With optics positioned beneath the stage, inverted microscopes are commonly applied in the fields of life-science research. Gravity makes samples sink to the bottom of a holder when suspended in an aqueous solution, making it challenging to see crucial details from above. Because of this, you will often find researchers using inverted microscopes for cell culture imaging.
As the optics of the inverted microscope are located below the stage, users have a greater working distance, allowing for larger, heavier samples (up to 30kg in some instances) without crashing the objective and damaging sensitive components. This makes inverted microscopes suitable for industrial use in addition to life-science research applications. Inverted microscopes can also help speed up your workflow by allowing you to quickly and easily place your samples to begin examining them.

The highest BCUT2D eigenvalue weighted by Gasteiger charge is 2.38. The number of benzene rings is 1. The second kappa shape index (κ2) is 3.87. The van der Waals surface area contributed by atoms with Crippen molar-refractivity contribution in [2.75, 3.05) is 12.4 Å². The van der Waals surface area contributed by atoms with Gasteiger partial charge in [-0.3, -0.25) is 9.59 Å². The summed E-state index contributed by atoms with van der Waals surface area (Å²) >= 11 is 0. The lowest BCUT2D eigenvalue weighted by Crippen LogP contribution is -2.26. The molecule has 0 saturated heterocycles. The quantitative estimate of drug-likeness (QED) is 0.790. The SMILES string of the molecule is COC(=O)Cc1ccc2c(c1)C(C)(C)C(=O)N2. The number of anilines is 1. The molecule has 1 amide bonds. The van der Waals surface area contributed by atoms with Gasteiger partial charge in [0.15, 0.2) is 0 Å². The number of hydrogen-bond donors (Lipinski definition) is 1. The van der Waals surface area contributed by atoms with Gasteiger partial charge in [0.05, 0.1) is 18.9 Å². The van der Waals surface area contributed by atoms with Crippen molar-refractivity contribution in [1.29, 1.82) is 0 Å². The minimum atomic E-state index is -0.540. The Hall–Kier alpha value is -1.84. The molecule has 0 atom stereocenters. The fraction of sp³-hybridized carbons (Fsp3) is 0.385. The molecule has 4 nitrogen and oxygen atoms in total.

High-quality inverted microscopes often come with an upper focus stop functionality that provides additional security by defining the upper limit of the nosepiece. With this feature in place, you can protect your investment, focus on your task at hand and spend far less time worrying about the possible damage to your equipment and sample.
Inverted microscopes are available with brightfield transmitted/incident (bottom) illumination, phase contracts, and epi-fluorescence techniques. Epi-fluorescence is especially suited for viewing specimens on slides and metallurgical applications.
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